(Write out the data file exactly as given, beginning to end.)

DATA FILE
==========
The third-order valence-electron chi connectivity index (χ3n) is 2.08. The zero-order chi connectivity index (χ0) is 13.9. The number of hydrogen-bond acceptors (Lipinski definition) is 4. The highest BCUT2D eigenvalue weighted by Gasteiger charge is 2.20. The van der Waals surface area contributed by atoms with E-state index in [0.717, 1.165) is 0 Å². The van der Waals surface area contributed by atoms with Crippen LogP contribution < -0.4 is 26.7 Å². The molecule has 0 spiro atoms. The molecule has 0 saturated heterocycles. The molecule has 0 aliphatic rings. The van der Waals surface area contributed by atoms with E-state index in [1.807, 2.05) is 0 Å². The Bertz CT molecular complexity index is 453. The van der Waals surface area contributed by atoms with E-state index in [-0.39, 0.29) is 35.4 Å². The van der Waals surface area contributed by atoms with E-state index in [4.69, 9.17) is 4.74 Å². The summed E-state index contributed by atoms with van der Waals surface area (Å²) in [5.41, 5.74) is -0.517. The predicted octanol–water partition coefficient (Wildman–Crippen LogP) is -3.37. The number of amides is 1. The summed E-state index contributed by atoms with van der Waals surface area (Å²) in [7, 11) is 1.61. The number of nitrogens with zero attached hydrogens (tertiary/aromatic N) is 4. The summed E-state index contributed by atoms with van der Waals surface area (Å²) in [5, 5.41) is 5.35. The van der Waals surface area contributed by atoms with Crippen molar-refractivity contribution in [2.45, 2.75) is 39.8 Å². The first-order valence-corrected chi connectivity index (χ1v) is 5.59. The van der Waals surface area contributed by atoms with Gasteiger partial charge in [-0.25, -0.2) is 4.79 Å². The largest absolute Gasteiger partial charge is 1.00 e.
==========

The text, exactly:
The third-order valence-electron chi connectivity index (χ3n) is 2.08. The zero-order chi connectivity index (χ0) is 13.9. The number of hydrogen-bond acceptors (Lipinski definition) is 4. The highest BCUT2D eigenvalue weighted by Gasteiger charge is 2.20. The van der Waals surface area contributed by atoms with E-state index in [0.717, 1.165) is 0 Å². The van der Waals surface area contributed by atoms with Crippen LogP contribution < -0.4 is 26.7 Å². The molecule has 0 spiro atoms. The molecule has 0 saturated heterocycles. The molecule has 0 aliphatic rings. The van der Waals surface area contributed by atoms with E-state index in [1.807, 2.05) is 0 Å². The Bertz CT molecular complexity index is 453. The van der Waals surface area contributed by atoms with E-state index in [-0.39, 0.29) is 35.4 Å². The van der Waals surface area contributed by atoms with E-state index in [4.69, 9.17) is 4.74 Å². The summed E-state index contributed by atoms with van der Waals surface area (Å²) in [5.41, 5.74) is -0.517. The predicted octanol–water partition coefficient (Wildman–Crippen LogP) is -3.37. The number of amides is 1. The summed E-state index contributed by atoms with van der Waals surface area (Å²) in [7, 11) is 1.61. The number of nitrogens with zero attached hydrogens (tertiary/aromatic N) is 4. The summed E-state index contributed by atoms with van der Waals surface area (Å²) in [5, 5.41) is 5.35. The van der Waals surface area contributed by atoms with Crippen molar-refractivity contribution in [2.45, 2.75) is 39.8 Å². The first-order valence-corrected chi connectivity index (χ1v) is 5.59. The van der Waals surface area contributed by atoms with Gasteiger partial charge in [-0.25, -0.2) is 4.79 Å². The largest absolute Gasteiger partial charge is 1.00 e.